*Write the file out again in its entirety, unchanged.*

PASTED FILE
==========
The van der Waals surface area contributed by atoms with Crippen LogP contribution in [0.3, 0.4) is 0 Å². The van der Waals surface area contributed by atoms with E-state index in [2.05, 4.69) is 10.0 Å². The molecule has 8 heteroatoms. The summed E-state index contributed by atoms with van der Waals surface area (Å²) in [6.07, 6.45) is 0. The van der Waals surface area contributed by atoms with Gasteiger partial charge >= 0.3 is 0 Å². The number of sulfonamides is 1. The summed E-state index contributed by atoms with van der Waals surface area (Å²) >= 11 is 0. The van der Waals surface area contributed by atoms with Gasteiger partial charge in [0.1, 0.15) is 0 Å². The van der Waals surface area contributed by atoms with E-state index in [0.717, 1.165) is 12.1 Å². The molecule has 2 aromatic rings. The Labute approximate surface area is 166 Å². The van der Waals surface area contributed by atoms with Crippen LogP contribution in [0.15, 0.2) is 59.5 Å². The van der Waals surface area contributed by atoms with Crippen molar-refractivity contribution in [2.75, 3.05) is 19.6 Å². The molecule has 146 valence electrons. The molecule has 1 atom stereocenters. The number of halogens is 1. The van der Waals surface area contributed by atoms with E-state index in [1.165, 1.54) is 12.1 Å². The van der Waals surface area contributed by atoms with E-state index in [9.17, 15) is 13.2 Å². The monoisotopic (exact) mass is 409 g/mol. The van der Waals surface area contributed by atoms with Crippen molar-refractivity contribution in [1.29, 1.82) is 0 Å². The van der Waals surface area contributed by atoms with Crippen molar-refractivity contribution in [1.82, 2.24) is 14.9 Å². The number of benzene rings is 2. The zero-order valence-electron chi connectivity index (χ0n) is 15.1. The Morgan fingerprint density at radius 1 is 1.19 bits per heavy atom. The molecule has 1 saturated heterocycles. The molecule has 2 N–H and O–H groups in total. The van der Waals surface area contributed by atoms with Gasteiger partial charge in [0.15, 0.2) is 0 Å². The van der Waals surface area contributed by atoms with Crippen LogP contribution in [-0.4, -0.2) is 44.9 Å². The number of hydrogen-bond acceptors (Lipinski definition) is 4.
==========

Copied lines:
The van der Waals surface area contributed by atoms with Crippen LogP contribution in [0.3, 0.4) is 0 Å². The van der Waals surface area contributed by atoms with E-state index in [2.05, 4.69) is 10.0 Å². The molecule has 8 heteroatoms. The summed E-state index contributed by atoms with van der Waals surface area (Å²) in [6.07, 6.45) is 0. The van der Waals surface area contributed by atoms with Gasteiger partial charge >= 0.3 is 0 Å². The number of sulfonamides is 1. The summed E-state index contributed by atoms with van der Waals surface area (Å²) >= 11 is 0. The van der Waals surface area contributed by atoms with Gasteiger partial charge in [0.1, 0.15) is 0 Å². The van der Waals surface area contributed by atoms with E-state index in [0.717, 1.165) is 12.1 Å². The molecule has 2 aromatic rings. The Labute approximate surface area is 166 Å². The van der Waals surface area contributed by atoms with Crippen LogP contribution in [0.15, 0.2) is 59.5 Å². The van der Waals surface area contributed by atoms with Crippen molar-refractivity contribution in [2.75, 3.05) is 19.6 Å². The molecule has 146 valence electrons. The molecule has 1 atom stereocenters. The number of halogens is 1. The van der Waals surface area contributed by atoms with E-state index in [1.165, 1.54) is 12.1 Å². The van der Waals surface area contributed by atoms with E-state index in [9.17, 15) is 13.2 Å². The monoisotopic (exact) mass is 409 g/mol. The van der Waals surface area contributed by atoms with Crippen molar-refractivity contribution in [1.29, 1.82) is 0 Å². The van der Waals surface area contributed by atoms with Crippen molar-refractivity contribution in [1.82, 2.24) is 14.9 Å². The number of benzene rings is 2. The zero-order valence-electron chi connectivity index (χ0n) is 15.1. The Morgan fingerprint density at radius 1 is 1.19 bits per heavy atom. The molecule has 1 saturated heterocycles. The molecule has 2 N–H and O–H groups in total. The van der Waals surface area contributed by atoms with Gasteiger partial charge in [0.15, 0.2) is 0 Å². The van der Waals surface area contributed by atoms with Crippen LogP contribution in [-0.4, -0.2) is 44.9 Å². The number of hydrogen-bond acceptors (Lipinski definition) is 4.